Naturally segregating loci exhibit epistasis for fitness

Patrick J. Monnahan, John K. Kelly

Research output: Contribution to journalArticlepeer-review

8 Scopus citations


The extent to which gene interaction or epistasis contributes to fitness variation within populations remains poorly understood, despite its importance to a myriad of evolutionary questions. Here, we report a multi-year field study estimating fitness of Mimulus guttatus genetic lines in which pairs of naturally segregating loci exist in an otherwise uniform background. An allele at QTL x5b - a locus originally mapped for its effect on flower size - positively affects survival if combined with one genotype at quantitative trait locus x10a (aa) but has negative effects when combined with the other genotypes (Aa and AA). The viability differences between genotypes parallel phenotypic differences for the time and node at which a plant flowers. Viability is negatively correlated with fecundity across genotypes, indicating antagonistic pleiotropy for fitness components. This trade-off reduces the genetic variance for total fitness relative to the individual fitness components and thus may serve to maintain variation. Additionally, we find that the effects of each locus and their interaction often vary with the environment.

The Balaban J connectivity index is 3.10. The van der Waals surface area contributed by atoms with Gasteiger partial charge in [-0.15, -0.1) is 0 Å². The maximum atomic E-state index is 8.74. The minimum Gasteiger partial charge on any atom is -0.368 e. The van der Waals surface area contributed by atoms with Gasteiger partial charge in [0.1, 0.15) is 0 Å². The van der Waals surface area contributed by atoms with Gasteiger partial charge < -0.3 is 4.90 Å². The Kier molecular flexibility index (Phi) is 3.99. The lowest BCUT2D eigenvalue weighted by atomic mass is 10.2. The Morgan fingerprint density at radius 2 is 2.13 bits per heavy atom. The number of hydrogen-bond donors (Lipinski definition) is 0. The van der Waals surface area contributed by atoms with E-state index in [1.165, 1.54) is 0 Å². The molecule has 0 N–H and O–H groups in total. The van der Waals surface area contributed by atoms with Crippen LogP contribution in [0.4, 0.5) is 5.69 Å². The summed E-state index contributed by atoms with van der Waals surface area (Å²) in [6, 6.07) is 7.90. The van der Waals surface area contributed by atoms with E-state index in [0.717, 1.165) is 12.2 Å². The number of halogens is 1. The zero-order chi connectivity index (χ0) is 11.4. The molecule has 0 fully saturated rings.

Original languageEnglish (US)
Article number20150498
JournalBiology letters
Issue number8
StatePublished - Aug 1 2015


  • Antagonistic pleiotropy
  • Epistasis
  • Field assay
  • Fitness
  • QTL


Dive into the research topics of 'Naturally segregating loci exhibit epistasis for fitness'. Together they form a unique fingerprint.

Cite this